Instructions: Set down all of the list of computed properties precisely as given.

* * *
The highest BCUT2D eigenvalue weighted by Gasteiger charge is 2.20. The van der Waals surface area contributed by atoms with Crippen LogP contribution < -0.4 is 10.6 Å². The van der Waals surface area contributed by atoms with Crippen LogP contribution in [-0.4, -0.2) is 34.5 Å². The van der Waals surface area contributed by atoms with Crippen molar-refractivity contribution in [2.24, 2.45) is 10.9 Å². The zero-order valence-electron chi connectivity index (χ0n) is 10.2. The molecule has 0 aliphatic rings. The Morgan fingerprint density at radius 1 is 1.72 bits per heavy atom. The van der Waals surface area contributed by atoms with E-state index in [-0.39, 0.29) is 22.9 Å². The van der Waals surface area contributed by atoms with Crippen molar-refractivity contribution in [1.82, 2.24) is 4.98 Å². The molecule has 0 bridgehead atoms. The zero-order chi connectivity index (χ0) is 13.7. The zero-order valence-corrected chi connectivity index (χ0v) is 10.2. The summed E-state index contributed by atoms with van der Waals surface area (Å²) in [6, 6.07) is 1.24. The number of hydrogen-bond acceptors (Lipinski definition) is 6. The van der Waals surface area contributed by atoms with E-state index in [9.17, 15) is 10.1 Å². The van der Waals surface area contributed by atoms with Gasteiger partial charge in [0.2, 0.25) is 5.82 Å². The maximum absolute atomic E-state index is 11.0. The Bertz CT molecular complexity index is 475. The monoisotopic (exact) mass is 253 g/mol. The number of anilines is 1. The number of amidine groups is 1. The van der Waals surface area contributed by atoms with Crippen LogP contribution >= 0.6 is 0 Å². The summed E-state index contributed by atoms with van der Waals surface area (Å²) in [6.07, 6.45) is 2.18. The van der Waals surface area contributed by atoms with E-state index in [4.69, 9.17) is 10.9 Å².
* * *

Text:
The highest BCUT2D eigenvalue weighted by Gasteiger charge is 2.20. The van der Waals surface area contributed by atoms with Crippen LogP contribution < -0.4 is 10.6 Å². The van der Waals surface area contributed by atoms with Crippen LogP contribution in [-0.4, -0.2) is 34.5 Å². The van der Waals surface area contributed by atoms with Crippen molar-refractivity contribution in [2.24, 2.45) is 10.9 Å². The zero-order valence-electron chi connectivity index (χ0n) is 10.2. The molecule has 0 aliphatic rings. The Morgan fingerprint density at radius 1 is 1.72 bits per heavy atom. The van der Waals surface area contributed by atoms with E-state index in [-0.39, 0.29) is 22.9 Å². The van der Waals surface area contributed by atoms with Crippen molar-refractivity contribution in [1.82, 2.24) is 4.98 Å². The molecule has 0 bridgehead atoms. The zero-order chi connectivity index (χ0) is 13.7. The zero-order valence-corrected chi connectivity index (χ0v) is 10.2. The summed E-state index contributed by atoms with van der Waals surface area (Å²) in [6, 6.07) is 1.24. The number of hydrogen-bond acceptors (Lipinski definition) is 6. The van der Waals surface area contributed by atoms with E-state index in [9.17, 15) is 10.1 Å². The van der Waals surface area contributed by atoms with Gasteiger partial charge in [0.2, 0.25) is 5.82 Å². The maximum absolute atomic E-state index is 11.0. The Bertz CT molecular complexity index is 475. The monoisotopic (exact) mass is 253 g/mol. The number of anilines is 1. The number of amidine groups is 1. The van der Waals surface area contributed by atoms with Crippen LogP contribution >= 0.6 is 0 Å². The summed E-state index contributed by atoms with van der Waals surface area (Å²) in [6.07, 6.45) is 2.18. The van der Waals surface area contributed by atoms with E-state index in [4.69, 9.17) is 10.9 Å².